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AN ASSESSMENT OF THE APPLICABLE DEFINITION AND

STANDARDS OF ARTICLE 8(2)(B)(IV) OF THE ROME


STATUTE TO MAXIMIZE ITS APPLICATION TO
ENVIRONMENTAL WAR CRIMES

I.

INTRODUCTION
a. Modern Military Activity and its Effect on the
Environment
i. Effects of Traditional Weapons
1. Weapons of Modern Warfare
2. NATO Campaign in the Kosovo Conflict
3. Iraqi Campaign the Second Gulf War
ii. Effects of Nuclear Weapons
1. Beginnings of Nuclear Weapons
2. Use of Nuclear Weapons: Hiroshima and Nagasaki
3. Post-Pacific War Nuclear Weapons Development
iii. Situations Involving Environmental Modification Weapons
1. Beginnings of Environmental Modification Weapons
2. The Malayan Emergency
3. Agent Orange in Vietnam
b. Military Activity Within Philippine Jurisdiction
II.

INTERNATIONAL OBLIGATIONS ARISING FROM


ENVIRONMENTAL TREATIES PERTAINING TO
ENVIRONMENTAL PROTECTION FROM MILITARY ACTIVITY
i. Treaties and Agreements Pertaining to Traditional Weapons
ii. Treaties and Agreements Pertaining to Nuclear Weapons
iii. Treaties and Agreements Pertaining to Environmental
Modification Weapons

iv. Other Treaties and Agreements Pertaining to Environmental


Protection during Armed Conflict
III.

ANTECEDENTS AND ORIGINS OF ARTICLE 8(2)(b)(iv) AS SEEN


THROUGH THE INTENT OF THE FRAMERS IN THE PREPARATORY
DOCUMENTS OF THE ROME STATUTE
a. Two Approaches: Anthropocentric and Ecocentric
i. The Antropocentric Approach
ii. The Ecocentric Approach
b. Historical Antecedents of Article 8(2)(b)(iv)
i. ENMOD
1. Environmental Modification Prohibitions
2. Have ENMOD Provisions Become Customary Norms?
ii. Additional Protocol I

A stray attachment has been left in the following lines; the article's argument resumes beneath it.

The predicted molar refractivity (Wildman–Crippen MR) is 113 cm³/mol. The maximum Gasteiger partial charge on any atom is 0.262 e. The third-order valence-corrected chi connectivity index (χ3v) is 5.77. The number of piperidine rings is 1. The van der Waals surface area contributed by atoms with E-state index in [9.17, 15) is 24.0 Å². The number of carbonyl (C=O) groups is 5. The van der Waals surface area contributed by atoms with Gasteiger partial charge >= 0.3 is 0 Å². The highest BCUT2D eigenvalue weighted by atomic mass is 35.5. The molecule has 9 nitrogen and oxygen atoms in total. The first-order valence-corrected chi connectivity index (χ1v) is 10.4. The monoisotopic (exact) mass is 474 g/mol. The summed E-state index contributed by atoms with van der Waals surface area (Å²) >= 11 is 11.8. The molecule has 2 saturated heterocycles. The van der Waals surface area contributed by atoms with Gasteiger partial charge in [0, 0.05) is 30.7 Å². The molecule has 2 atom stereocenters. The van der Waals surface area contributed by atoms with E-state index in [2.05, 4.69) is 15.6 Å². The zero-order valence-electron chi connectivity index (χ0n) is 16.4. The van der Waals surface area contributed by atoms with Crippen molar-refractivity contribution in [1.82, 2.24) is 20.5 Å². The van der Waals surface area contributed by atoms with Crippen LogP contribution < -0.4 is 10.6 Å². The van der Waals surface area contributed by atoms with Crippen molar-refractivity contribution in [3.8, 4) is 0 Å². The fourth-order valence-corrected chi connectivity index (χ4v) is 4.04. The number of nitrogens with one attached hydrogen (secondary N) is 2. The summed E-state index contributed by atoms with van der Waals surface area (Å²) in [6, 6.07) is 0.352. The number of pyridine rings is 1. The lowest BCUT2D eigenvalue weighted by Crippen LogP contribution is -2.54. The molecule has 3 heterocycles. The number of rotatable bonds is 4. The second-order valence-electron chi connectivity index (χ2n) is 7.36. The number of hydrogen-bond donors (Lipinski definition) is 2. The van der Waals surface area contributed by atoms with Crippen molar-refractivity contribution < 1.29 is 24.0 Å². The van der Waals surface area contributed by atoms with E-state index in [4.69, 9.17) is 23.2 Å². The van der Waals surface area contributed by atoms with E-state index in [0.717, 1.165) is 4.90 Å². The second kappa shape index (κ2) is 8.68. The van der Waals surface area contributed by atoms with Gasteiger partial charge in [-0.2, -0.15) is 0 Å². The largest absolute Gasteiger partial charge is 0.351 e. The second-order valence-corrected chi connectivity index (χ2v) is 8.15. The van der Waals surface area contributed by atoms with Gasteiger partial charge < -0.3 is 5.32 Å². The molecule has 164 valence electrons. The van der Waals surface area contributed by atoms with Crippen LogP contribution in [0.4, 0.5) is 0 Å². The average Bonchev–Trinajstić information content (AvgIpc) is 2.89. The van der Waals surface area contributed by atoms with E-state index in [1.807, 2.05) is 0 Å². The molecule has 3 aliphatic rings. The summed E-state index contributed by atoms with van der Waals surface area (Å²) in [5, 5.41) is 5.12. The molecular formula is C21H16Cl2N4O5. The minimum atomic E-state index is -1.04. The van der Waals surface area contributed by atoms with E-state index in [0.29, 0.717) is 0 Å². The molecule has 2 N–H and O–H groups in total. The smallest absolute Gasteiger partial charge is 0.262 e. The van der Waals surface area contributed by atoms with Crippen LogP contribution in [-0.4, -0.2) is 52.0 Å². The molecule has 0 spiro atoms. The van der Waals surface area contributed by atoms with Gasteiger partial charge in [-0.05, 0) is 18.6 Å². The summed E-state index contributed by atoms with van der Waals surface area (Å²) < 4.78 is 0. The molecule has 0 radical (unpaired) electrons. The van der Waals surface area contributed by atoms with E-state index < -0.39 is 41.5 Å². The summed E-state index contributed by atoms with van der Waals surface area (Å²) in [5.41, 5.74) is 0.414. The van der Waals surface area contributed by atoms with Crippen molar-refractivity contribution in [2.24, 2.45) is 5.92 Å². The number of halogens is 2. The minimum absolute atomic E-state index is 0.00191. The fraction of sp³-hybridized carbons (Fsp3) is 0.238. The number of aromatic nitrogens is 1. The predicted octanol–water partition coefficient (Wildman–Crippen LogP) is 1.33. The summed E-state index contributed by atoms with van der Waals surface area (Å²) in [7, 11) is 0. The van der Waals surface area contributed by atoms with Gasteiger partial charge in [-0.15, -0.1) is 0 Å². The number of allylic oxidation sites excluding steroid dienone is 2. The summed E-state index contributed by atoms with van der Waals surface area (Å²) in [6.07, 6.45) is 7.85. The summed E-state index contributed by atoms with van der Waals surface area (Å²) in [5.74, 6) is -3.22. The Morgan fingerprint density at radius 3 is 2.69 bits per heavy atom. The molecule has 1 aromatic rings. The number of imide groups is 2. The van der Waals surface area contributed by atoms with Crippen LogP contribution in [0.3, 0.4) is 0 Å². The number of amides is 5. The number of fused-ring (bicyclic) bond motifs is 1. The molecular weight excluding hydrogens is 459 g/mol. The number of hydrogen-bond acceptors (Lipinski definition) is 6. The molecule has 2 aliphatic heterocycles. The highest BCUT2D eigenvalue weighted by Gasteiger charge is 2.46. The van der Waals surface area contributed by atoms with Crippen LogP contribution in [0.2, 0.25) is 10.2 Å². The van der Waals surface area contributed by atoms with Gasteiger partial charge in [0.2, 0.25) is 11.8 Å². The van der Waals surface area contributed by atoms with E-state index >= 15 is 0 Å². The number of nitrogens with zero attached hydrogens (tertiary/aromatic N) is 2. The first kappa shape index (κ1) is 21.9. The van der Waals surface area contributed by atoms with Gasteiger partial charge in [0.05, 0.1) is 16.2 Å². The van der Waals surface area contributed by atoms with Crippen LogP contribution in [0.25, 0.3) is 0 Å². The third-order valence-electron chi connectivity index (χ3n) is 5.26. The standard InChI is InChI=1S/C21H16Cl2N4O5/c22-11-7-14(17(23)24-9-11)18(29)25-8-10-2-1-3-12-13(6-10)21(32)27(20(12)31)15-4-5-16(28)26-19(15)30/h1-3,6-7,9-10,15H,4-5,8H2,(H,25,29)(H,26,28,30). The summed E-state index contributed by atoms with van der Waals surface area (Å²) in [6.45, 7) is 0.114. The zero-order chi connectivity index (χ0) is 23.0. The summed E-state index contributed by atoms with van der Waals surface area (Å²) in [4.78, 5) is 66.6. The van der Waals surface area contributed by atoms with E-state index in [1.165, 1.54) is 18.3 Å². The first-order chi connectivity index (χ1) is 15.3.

1. Intent of the Framers of Additional Protocol I
2. The Severity Threshold of Additional Protocol I
c. The Intent of the Framers as Seen Through the Preparatory
Documents of the Rome Statute
i. Rapporteurs of the International Law Commission
ii. Report of the Preparatory Committee on the Establishment
of an International Criminal Court

IV.

DISSECTING ARTICLE 8(2)(b)(iv) AND AN ASSEMESNT OF ITS


STANDARDS IN ORDER TO ACHIEVE THE MAXIMUM EXTENT OF
LIABILITY PROVIDED BY THE ROME STATUTE
a. Inherent Limitations of Article 8(2)(b)(iv) of the Rome
Statute
i. Mandate of the Court from Consensus of State Parties
1. Applicability to State Parties and Limited Application
to Non-State Parties
2. Acts Must Have Occurred in the Territory of a State
Party
ii. General Principles of Criminal Law
1. Legality Principle
2. Criminal Provisions Strictly Construed
iii. Indispensability of Nexus to an International Armed Conflict

1. Presence of an Armed Conflict


2. Parties to the Armed Conflict Must be States
b. Ambiguity Limitations and Plausible Standards of
Application of the Elements of the Crime in Article 8(2)(b)
(iv)
i. Interpreting the Elements of Article 8(2)(b)(iv)
1. Recourse to Subsidiary Sources of Law Outside the
Rome Statute
ii. Element of Disproportionate Injury or Damage
1. Incidental Death or Injury to Civilians or Civilian
Objects or Damage to the Natural Environment
a. Incidental Death or Injury to Civilians or Civilian
Objects
b. Widespread, Longterm, Severe Damage to the
Natural Environment
i. Widespread
ii. Longterm
iii. Severe
2. Clearly Excessive to the Concrete and Direct Overall
Military Advantage Anticipated
a. Military Proportionality
b. Concrete
c. Direct
iii. Mental Elements: Knowledge of the Perpetrator
1. Knowledge of Excessiveness
2. Knowledge of an Armed Conflict
V.

EXPLORATION OF RECOMMENDATIONS
a. Establishing An International Court on the Environment
i. Prior Efforts to Establish
ii. Treaty-based Tribunals
b. Amendment of the Rome Statute
i. Amendment Process
ii. Proposed Amendment
c. Judicial Application of Standards Interpreted from
Antecedents of Article 8(2)(b)(iv) and Subsidiary Sources
of Law

i. Why Judicial Application of Standards Interpreted from


Antecedents and Subsidiary Sources of Law is the Most
Feasible Recommendation.
ii. Illustrative Case Applying Standards Interpreted from
Antecedents and Subsidiary Sources of Law